Battle of Auldearn
The Royalist rebels were outnumbered in Scotland, but under the banner of King Charles I , they fought a spirited resistance against the Covenanter government.
In war pockmarked by atrocity, the Royalists built a fearsome reputation. They were led by James Graham, Marquis Of Montrose . A fiercely combative alliance of Irish and Highland troops, 2,000 strong, their victory at Tippermuir was followed by an emphatic victory at Aberdeen . Montrose’s charges sacked the city, showing no mercy. Their ruthless slaughter won them territory – but few followers. Relentless pillaging and their indulgence with the sword would entrench Covenanter sympathies.
Scotland’s north-east was a Covenanter stronghold. Montrose’s sympathisers in Gordon country, would be placed in peril as the Covenanters, under General William Baillie, were gathering strength, absorbing Montrose’s guerilla offensives and wasting royalist strongholds. The Covenanter’s sent men north: Colonel John Hurry would lead government forces into Gordon country, and Strathbogie would be put to the sword. Montrose had to reverse the Covenanter assault. Hurry was waiting, drawing Montrose further north, and bolstering his ranks with anti-Royalist militia – Sir Mungo Campbell Of Lawers, Buchanan and Lothian, and the Earl Of Loudoun would lend support. Again, the Covenanters would enjoy a numerical advantage.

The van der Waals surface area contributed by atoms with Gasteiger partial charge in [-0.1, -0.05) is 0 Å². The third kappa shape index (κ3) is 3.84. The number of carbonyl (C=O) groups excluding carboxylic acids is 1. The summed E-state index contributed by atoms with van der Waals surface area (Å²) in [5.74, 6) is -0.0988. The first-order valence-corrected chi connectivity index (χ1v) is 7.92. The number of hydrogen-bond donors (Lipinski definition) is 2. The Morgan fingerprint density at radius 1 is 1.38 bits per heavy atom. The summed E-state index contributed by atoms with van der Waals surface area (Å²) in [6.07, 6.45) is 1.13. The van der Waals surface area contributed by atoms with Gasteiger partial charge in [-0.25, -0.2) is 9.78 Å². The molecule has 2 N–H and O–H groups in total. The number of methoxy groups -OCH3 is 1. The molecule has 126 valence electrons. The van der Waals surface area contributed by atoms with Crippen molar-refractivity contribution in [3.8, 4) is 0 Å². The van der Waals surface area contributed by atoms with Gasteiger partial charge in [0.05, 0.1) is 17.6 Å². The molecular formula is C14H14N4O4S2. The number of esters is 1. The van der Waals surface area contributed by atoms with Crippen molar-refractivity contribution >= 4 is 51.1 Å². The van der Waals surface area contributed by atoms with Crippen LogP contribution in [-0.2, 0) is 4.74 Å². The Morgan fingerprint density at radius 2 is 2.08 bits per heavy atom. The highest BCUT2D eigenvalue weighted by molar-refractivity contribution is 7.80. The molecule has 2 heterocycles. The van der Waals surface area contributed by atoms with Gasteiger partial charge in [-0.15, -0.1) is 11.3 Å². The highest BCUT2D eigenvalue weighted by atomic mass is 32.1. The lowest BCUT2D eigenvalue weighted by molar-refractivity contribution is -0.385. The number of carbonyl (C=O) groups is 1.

Montrose’s men set up camp at Auldearn, two miles east of Nairn. It was far from ideal. The weather would deprive them of shelter, and the locals, sympathetic to the Covenanters, would offer them no military intelligence. It was not long before Hurry would learn of the Royalist’ position. Through the night and heavy rain, Hurry’s men made for Auldearn. With a larger army, and the element of surprise, Hurry could afford to be confident. No-one could have foreseen the routing Hurry’s men would receive.
With the battle imminent, the Covenanters were eager to test their muskets, firing towards the North Sea. It was a crucial error; foregoing the element of surprise, the Royalist were quick to rouse, battle-hardened and ready to fight. Alasdair MacColla of the clan Macdonald lead a fearless charge and spearheaded the Royalist attack, repelling Hurry’s fragmented frontline. Countering Campbell’s cavalry, MacColla’s men hugged the marshland. It was a defensive position, affording them some protection it also bought them time. If Montrose erred when dividing is forces into two, the Covenanters would again stall, their lack of cohesion turned their offensive position to one of a chaotic, desperate retreat.
Gordon’s cavalry charged in support of the Royalists, heralding the battle’s denouement. Moray’s Horse, under the charge of Captain Drummond would make a dreadful error, buckling and wheeling into their men, stratifying the Covenanter front. Either Hurry or Drummond made the command – or indeed the cavalry charge from the Gordons could have forced their hand. From then on, the Covenanters had no chance.
Their losses were huge – estimates varied from 3,000, to the more realistic total of 1,500. The Royalist would suffer insignificant losses; this was their finest hour. Hurry was aptly named – his urgency to engage the Royalist courted the defeat. Baillie was crossing the Grampian range in pursuit of the Royalists, Montrose would have been overrun for sure. Again, the Royalists would feast on a disorganised foe, sparing few, and looting with abandon. And as the blood dried at Auldearn, the Royalist rebellion could draw breath once more.
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